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Numerical Modeling of Radiative Heat Transfer in Pool Fire Simulations

[+] Author Affiliations
G. Krishnamoorthy, S. Borodai, J. Spinti, P. J. Smith

University of Utah

R. Rawat

CD-adapco

Paper No. IMECE2005-81095, pp. 327-337; 11 pages
doi:10.1115/IMECE2005-81095
From:
  • ASME 2005 International Mechanical Engineering Congress and Exposition
  • Heat Transfer, Part A
  • Orlando, Florida, USA, November 5 – 11, 2005
  • Conference Sponsors: Heat Transfer Division
  • ISBN: 0-7918-4221-5 | eISBN: 0-7918-3769-6
  • Copyright © 2005 by ASME

abstract

Different approaches to modeling radiative heat transfer in Large Eddy Simulations (LES) of a 38 cm diameter methane pool fire are compared. The P-1 radiation model and the discrete ordinates method are spatially decomposed to solve the radiative transport equation (RTE) on parallel computers. The radiative properties are obtained in the form of mean absorption coefficients from total emissivity data or of spectral absorption coefficients extracted from a narrow band model (RADCAL). The predictions are compared with experimental data. The different approaches are able to predict total radiative heat loss fractions with only a moderate loss of accuracy. However, only the discrete ordinates method is able to qualitatively predict the distributions of the radiative heat flux vectors in regions away from the fire. Results obtained from the calculations performed with the gray property model are very close to those obtained with non-gray calculations. Employing the P-1 radiation model with the gray property model provides adequate coupling between the hydrodynamics and radiative heat transfer while decreasing computational time by about 20% compared to the discrete ordinates method in moderate size grids. The computational savings associated with the P-1 model can become significant in LES calculations that are performed on large computational grids (employing hundreds to thousands of processors) to resolve structures on the scale of the pool diameter. Such resolution is necessary to capture both the large structures on the scale of the pool fire and the smaller regions of air engulfments and visible flame structures that are pivotal to characterizing soot location and temperature.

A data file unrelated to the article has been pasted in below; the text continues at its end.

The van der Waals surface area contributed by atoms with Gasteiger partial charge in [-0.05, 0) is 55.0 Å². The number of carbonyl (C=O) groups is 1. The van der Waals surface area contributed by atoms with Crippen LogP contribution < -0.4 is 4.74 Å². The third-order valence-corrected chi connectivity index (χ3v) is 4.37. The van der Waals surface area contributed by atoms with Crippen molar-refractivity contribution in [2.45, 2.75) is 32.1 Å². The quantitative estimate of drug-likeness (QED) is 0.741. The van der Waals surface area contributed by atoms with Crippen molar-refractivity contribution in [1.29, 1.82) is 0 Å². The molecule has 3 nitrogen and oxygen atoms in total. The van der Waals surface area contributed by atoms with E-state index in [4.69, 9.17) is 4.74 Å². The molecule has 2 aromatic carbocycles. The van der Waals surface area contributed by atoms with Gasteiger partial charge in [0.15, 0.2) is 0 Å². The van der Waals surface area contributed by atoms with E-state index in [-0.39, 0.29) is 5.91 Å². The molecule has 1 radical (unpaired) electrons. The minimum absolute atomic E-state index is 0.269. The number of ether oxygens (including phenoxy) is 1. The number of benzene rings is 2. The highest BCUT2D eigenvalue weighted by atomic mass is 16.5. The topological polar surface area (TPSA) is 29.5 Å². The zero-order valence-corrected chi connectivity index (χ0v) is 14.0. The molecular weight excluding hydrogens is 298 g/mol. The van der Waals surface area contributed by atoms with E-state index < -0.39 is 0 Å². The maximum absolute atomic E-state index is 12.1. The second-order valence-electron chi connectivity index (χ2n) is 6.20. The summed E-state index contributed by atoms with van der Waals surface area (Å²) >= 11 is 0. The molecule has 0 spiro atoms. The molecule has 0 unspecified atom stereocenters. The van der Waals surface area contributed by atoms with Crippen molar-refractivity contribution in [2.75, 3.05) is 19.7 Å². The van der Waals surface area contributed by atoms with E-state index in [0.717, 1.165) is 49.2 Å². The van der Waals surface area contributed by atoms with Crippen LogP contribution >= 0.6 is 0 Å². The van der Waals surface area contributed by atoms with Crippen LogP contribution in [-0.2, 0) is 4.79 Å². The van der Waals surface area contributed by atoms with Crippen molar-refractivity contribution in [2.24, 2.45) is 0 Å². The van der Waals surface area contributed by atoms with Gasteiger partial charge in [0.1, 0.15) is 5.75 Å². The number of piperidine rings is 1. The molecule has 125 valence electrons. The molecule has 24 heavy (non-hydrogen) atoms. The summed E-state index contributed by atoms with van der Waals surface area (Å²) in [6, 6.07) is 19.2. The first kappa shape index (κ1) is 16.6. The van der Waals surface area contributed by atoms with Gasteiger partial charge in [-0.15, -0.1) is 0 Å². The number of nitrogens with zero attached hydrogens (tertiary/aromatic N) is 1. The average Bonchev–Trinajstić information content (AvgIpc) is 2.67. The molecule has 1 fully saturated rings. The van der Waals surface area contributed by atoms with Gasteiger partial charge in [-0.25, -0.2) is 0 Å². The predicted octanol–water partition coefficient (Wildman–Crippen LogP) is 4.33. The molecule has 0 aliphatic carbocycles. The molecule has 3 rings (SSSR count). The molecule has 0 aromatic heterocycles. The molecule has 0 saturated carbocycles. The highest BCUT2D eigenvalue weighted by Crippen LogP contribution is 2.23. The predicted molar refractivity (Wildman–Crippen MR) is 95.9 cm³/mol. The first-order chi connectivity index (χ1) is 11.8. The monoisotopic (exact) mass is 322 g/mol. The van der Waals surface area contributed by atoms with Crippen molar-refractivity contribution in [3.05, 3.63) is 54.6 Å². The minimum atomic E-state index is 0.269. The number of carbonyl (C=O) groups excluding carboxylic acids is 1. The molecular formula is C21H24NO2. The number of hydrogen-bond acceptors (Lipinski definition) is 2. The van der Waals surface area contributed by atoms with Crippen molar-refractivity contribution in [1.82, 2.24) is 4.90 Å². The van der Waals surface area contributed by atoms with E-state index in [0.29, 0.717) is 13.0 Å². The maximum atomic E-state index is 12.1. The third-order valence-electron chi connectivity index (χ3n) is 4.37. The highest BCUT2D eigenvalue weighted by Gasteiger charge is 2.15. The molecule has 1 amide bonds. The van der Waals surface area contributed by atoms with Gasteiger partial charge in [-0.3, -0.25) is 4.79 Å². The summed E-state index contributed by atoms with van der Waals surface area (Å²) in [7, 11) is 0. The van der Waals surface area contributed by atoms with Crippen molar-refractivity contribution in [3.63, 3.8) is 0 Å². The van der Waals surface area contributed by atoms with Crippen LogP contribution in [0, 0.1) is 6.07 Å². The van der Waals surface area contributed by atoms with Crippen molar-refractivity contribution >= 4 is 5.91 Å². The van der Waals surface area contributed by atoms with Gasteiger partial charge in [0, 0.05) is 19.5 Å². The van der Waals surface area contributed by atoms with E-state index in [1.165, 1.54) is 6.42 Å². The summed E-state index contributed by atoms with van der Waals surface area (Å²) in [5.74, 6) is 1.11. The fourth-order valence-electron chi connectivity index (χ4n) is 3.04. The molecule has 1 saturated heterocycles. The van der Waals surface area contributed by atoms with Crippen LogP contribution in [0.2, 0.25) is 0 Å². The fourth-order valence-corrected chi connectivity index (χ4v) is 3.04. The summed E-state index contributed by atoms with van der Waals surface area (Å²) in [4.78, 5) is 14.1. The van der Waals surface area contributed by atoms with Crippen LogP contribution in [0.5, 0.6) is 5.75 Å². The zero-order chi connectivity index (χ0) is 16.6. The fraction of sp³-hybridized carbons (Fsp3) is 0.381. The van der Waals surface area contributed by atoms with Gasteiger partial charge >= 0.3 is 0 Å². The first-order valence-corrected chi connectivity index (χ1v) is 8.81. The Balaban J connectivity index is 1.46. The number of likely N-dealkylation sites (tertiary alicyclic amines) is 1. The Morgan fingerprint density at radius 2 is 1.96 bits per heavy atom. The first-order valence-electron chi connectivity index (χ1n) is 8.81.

Copyright © 2005 by ASME

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